It comes from few, from the Middle English fewe (few, little, not many; small, little), from the Old English fēaw (few), from the Proto-Germanic *fawaz (few), from Proto-Indo-European *peh₂w- (few, small). [source].

In his 1770 book REFLECTIONS ON THE ENGLISH LANGUAGE: In The Nature of VAUGELAS’s REFLECTIONS ON THE FRENCH; Being a Detection of many improper Expreſſions uſed in Converſation, and of many others to be found in AUTHORS. (p 55), Robert Baker wrote:

“LESS. This word is moſt commonly uſed in ſpeaking of a number; where I ſhould think Fewer would do better. No fewer than a Hundred, appears to me not only more elegant than No leſs than a Hundred, but more ſtrictly proper.”

This is a reproduction of the original text:

Robert Baker on Less and Fewer

Splitting Infinitives

In his 1866 book, A PLEA FOR THE QUEEN’S ENGLISH: Stray Notes on Speaking and Spelling (p 188), Henry Alford, Dean of Canterbury, wrote:

A correspondent states as his own usage, and defends, the insertion of an adverb between the sign of the infinitive mood and the verb. He gives as an instance, “to scientifically illustrate.” But surely this is a practice unknown to English speakers and writers. It seems to me, that we ever regard the to of the infinitive as inseparable from its verb. And when we have already a choice between two forms of expression, “scientifically to illustrate,” and “to illustrate scientifically,” there seems no good reason for flying in the face of common usage.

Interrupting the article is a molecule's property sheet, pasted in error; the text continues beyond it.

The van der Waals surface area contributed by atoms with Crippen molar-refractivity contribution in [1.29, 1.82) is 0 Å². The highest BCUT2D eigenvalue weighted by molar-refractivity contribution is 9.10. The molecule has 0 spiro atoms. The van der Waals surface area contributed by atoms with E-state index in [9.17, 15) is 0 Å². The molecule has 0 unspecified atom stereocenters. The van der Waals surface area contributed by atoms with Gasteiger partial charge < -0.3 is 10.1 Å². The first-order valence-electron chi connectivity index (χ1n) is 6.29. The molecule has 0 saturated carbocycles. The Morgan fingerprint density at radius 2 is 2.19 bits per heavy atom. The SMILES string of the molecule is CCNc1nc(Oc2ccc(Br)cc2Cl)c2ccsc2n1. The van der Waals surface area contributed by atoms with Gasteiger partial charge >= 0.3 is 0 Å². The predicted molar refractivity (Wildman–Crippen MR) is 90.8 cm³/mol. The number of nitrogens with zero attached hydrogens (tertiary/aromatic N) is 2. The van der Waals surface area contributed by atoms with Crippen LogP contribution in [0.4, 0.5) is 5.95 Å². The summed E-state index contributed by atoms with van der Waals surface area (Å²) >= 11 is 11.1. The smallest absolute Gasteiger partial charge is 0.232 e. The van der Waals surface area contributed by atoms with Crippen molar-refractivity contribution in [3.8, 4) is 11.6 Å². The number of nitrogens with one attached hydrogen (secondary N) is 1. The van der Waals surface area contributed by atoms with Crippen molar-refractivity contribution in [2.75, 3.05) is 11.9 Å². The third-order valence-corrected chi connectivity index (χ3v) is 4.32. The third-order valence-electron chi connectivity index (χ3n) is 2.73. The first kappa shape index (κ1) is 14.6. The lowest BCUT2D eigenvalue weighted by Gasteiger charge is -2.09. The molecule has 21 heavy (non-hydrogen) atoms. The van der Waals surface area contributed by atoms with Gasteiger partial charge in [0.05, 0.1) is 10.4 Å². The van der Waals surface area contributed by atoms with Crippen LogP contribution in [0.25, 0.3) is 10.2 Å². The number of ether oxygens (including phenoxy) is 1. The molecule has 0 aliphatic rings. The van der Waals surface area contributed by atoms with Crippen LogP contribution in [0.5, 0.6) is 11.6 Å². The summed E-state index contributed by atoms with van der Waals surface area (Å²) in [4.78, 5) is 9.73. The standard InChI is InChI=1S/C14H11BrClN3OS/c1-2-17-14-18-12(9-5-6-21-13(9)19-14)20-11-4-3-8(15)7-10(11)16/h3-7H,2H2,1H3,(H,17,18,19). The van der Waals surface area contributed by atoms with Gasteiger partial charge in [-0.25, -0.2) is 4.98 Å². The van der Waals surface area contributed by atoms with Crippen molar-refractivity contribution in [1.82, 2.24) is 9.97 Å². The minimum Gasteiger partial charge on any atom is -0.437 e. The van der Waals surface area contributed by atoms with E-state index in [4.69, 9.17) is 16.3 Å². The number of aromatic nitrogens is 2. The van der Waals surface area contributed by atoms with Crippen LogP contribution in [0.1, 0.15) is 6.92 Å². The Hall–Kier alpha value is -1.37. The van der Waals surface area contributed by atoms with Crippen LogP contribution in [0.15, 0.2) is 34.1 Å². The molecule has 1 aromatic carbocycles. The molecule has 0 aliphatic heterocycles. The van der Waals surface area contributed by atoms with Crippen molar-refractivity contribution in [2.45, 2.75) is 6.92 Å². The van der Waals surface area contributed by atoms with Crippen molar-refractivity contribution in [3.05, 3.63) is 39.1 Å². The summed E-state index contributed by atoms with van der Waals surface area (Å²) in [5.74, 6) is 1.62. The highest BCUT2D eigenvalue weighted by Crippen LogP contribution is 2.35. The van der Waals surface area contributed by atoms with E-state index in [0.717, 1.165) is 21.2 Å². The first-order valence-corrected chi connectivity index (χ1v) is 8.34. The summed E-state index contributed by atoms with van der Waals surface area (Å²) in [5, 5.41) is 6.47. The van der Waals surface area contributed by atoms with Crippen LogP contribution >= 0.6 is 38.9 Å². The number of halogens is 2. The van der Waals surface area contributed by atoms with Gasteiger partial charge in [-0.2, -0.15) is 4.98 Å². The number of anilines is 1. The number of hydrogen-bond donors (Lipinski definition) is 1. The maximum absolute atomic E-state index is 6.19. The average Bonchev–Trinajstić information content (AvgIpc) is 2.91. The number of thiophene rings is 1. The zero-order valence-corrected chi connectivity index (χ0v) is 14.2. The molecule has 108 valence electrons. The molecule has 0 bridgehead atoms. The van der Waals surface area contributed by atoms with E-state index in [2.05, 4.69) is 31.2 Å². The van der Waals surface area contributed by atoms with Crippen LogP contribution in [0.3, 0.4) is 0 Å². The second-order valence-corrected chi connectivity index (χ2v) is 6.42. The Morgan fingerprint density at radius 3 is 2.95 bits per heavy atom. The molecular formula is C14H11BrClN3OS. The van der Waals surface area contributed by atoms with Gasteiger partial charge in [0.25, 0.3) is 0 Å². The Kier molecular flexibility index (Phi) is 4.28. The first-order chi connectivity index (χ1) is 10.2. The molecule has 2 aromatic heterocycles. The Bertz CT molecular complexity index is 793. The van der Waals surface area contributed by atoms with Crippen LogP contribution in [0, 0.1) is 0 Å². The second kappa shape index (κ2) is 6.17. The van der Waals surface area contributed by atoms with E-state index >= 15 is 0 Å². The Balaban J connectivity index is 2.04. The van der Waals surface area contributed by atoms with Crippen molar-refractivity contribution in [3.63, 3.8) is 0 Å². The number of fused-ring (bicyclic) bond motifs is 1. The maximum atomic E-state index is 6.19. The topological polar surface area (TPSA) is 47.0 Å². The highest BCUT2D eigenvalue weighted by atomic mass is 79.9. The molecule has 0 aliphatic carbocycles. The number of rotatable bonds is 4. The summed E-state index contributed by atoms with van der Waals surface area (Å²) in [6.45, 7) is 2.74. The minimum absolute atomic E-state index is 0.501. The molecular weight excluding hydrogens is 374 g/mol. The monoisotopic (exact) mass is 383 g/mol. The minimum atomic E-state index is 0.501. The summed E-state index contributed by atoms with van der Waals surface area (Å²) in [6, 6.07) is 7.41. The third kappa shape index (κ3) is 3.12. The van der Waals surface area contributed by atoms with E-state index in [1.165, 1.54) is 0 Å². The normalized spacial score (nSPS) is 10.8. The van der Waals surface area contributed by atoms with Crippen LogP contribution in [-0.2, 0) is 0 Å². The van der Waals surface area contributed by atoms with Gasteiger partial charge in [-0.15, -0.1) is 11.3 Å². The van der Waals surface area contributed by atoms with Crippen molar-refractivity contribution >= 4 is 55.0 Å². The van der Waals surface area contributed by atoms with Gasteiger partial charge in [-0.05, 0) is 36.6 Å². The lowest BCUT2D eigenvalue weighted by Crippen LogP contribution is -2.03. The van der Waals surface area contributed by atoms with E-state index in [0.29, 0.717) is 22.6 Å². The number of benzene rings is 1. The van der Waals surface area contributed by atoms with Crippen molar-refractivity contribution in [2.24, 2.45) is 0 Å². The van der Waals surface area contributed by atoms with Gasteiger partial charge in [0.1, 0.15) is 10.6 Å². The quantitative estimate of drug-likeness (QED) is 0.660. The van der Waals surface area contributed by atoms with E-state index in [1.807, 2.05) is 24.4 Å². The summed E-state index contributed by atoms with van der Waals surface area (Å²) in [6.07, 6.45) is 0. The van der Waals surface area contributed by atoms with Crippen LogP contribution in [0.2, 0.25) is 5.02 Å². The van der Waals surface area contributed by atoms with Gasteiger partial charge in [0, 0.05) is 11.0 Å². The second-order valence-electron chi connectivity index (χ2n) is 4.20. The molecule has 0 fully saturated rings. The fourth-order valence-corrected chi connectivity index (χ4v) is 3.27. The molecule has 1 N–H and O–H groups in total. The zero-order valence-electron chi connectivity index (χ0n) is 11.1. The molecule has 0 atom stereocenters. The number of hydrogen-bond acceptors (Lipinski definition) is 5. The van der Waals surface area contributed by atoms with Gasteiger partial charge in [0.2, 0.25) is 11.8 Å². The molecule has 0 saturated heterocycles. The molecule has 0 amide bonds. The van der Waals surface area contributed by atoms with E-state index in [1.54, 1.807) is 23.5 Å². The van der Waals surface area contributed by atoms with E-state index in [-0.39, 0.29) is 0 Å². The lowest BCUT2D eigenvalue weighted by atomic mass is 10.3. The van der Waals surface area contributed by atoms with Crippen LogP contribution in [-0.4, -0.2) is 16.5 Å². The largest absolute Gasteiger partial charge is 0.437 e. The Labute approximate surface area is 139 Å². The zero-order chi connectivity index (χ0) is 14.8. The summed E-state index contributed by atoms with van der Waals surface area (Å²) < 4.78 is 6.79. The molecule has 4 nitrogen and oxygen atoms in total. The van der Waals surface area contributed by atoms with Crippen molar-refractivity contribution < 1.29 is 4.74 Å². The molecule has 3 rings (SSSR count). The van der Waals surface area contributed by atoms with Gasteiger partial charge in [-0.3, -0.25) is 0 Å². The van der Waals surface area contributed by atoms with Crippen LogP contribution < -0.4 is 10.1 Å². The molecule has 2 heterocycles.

This is a reproduction of the original text:

Henry Alford on infinitives

Ending sentences with prepositions

In his 1763 book, A Short Introduction to English Grammer: With Critical Notes (p 141), the Right Rev. Robert Lowth, D.D. Lord Bishop of Oxford, wrote: